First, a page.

Now Rottenstreich is running strategy for Nathan Fletcher, who’s in another battle with Dumanis, this time for that supervisor spot Ron Roberts is vacating.
And then there’s Tom Shepard. The longtime mayoral kingmaker, Shepard has had his share of ups and downs.
He also had some wins last year – in particular, he advised Democrat Barbara Bry, whose impressive campaign in last year’s City Council primary election was enough to persuade her opponent, Ray Ellis, to stand down.
But his career is best known for representing Republicans. He helped get Susan Golding and Jerry Sanders elected mayor, and worked with all five Republican county supervisors until the last cycle. (Republican Kristen Gaspar won a seat. She worked with Roe and Revolvis.)
San Diego County Republican Party Chairman Tony Krvaric has been on a crusade to get Republicans to stop working with Shepard and stop calling him a Republican. Here’s a recent public Facebook post from Krvaric:
All: For the record Thomas Shepard is NOT a “Republican” political consultant. Please stop referring to him that way. He has switched teams and now helps Democrats. He orchestrated the Nathan Fletcher party switch and consulted for disgraced Bob Filner. He is NOT a friend of Republicans or our principles.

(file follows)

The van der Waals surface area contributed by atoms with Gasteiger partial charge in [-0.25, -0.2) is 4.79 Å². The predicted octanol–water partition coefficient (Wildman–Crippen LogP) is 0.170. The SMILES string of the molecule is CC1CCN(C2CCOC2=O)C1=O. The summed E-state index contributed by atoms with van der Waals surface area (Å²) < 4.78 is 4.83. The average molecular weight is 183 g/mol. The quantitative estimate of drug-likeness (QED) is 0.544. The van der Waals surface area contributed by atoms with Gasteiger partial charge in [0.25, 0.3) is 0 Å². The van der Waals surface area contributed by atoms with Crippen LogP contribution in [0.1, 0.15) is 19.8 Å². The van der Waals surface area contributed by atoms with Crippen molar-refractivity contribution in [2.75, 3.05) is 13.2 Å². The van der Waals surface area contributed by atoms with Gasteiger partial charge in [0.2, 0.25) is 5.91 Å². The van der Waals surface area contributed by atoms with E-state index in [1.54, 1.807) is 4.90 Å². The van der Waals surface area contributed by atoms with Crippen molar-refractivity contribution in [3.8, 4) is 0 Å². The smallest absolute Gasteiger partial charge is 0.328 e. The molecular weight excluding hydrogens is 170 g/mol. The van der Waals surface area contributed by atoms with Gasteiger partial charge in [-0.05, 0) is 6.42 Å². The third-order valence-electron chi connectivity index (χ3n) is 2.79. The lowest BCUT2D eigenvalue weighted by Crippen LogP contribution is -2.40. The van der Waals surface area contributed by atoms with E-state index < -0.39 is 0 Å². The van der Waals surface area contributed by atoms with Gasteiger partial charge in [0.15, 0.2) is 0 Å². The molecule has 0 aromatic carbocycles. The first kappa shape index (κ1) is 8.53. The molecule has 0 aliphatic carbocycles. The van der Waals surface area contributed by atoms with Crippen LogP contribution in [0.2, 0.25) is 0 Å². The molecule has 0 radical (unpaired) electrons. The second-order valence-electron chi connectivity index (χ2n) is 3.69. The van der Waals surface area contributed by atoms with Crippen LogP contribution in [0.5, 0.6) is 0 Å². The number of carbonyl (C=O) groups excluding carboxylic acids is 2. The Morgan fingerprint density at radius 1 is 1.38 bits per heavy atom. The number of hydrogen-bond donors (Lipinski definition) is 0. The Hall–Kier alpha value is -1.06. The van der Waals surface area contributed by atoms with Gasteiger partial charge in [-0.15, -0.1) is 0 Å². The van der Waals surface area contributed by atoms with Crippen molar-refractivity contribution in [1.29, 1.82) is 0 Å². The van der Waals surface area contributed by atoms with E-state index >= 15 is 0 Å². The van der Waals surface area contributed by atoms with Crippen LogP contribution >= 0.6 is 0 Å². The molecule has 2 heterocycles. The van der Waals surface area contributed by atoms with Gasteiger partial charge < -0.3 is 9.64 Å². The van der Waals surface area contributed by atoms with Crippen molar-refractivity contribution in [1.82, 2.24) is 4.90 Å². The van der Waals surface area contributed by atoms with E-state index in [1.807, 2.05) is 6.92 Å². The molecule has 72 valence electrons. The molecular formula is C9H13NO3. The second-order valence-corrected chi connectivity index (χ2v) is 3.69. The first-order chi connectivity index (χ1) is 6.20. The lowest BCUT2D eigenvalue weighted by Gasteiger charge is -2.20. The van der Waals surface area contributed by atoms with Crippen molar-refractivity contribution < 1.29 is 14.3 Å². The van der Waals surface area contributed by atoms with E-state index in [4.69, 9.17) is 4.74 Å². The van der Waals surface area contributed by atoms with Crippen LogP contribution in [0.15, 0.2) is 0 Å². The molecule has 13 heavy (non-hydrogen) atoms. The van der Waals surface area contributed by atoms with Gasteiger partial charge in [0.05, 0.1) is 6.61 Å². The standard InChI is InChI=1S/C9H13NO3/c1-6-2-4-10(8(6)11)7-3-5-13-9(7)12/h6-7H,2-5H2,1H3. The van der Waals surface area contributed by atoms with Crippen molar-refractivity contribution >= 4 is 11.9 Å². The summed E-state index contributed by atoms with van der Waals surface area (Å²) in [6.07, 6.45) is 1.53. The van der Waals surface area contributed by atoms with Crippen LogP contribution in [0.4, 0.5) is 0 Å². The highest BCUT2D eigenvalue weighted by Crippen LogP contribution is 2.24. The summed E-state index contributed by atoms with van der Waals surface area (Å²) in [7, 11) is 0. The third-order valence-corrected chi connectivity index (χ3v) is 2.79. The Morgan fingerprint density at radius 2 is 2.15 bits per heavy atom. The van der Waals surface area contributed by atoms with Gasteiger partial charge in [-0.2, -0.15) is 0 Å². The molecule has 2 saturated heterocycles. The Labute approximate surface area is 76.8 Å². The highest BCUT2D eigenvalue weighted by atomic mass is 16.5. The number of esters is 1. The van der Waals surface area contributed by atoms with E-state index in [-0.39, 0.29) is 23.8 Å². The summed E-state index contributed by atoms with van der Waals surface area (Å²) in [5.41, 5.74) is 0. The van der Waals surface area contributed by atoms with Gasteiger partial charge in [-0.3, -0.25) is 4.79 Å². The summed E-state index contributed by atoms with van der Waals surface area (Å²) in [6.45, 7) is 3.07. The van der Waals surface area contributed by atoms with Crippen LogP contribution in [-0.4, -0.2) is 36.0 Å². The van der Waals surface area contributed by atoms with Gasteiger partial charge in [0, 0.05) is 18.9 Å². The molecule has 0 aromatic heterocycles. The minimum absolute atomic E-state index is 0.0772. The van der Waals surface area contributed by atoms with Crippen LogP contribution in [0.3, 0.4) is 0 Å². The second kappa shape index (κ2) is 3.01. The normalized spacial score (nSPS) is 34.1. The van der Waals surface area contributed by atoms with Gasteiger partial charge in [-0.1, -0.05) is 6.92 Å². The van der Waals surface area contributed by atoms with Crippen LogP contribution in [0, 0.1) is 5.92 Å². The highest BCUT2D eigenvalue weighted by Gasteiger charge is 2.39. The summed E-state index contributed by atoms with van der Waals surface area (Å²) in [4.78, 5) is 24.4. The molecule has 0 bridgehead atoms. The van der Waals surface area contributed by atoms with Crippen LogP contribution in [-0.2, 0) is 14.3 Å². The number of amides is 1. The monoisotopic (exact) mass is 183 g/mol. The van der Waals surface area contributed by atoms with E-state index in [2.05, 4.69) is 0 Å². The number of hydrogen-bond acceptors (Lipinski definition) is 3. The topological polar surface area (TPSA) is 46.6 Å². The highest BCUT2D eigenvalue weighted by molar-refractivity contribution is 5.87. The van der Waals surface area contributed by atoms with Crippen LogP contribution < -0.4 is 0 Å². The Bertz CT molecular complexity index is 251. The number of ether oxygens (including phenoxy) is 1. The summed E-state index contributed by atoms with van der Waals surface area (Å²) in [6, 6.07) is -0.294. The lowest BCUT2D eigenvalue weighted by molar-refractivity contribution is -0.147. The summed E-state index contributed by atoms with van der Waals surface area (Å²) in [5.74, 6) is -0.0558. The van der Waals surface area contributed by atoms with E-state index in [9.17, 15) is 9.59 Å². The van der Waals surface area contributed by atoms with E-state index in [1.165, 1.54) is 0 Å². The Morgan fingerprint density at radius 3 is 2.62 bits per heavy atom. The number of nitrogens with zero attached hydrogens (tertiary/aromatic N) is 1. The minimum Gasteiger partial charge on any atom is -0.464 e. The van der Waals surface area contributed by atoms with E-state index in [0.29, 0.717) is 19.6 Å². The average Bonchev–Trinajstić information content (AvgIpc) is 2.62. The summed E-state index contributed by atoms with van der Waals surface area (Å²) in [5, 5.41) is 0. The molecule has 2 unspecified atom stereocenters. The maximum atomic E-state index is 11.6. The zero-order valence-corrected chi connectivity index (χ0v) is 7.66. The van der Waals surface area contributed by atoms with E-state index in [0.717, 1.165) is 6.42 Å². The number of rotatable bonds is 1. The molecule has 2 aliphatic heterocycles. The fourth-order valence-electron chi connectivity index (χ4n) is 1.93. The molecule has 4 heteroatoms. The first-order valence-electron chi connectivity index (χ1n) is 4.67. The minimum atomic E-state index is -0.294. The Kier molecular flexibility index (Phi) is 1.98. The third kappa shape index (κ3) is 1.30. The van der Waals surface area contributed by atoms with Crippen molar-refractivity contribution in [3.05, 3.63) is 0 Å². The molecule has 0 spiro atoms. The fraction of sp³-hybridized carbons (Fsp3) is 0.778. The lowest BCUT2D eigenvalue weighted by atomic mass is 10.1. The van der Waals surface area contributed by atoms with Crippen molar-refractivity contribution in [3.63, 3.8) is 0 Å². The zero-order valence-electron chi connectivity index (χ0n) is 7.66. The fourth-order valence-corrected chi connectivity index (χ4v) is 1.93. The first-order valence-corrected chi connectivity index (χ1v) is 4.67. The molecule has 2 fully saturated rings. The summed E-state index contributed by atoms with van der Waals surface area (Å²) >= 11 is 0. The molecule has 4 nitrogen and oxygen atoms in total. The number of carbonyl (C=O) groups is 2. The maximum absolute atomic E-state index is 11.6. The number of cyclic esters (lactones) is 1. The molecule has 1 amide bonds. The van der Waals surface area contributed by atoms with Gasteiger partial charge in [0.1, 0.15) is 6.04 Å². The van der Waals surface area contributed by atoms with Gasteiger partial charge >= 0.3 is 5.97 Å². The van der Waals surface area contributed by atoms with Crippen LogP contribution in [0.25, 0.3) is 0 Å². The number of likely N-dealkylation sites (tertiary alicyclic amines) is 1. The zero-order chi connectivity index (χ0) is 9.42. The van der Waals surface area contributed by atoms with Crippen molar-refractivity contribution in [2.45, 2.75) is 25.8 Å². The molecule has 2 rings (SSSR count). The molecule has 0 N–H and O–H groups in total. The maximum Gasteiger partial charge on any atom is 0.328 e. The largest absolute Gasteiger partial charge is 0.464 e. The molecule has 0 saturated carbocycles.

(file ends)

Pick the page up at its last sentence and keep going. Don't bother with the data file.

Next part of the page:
I asked Shepard for a response. Here’s what he wrote:
The focus of our practice has always been on non-partisan local campaigns, and that continues to be the case. We work for the candidates we believe are best qualified for office, regardless of party affiliation. Krvaric’s gratuitous attacks continue to be very helpful to us in business development.
I was troubled to read U-T columnist Dan McSwain’s announcement that he was leaving the U-T and journalism. It was a very good column, if a bit troubling with whatever he was implying about his cognitive decline.
I don’t see the evidence for it. He’s one of the sharpest thinkers in town. I wish him the best.
What worries me is to see yet another important journalist holding leaders accountable in San Diego move on to something else. The cracks in our foundation are now just gaping caves. The stuff that will fall through keeps me awake at night.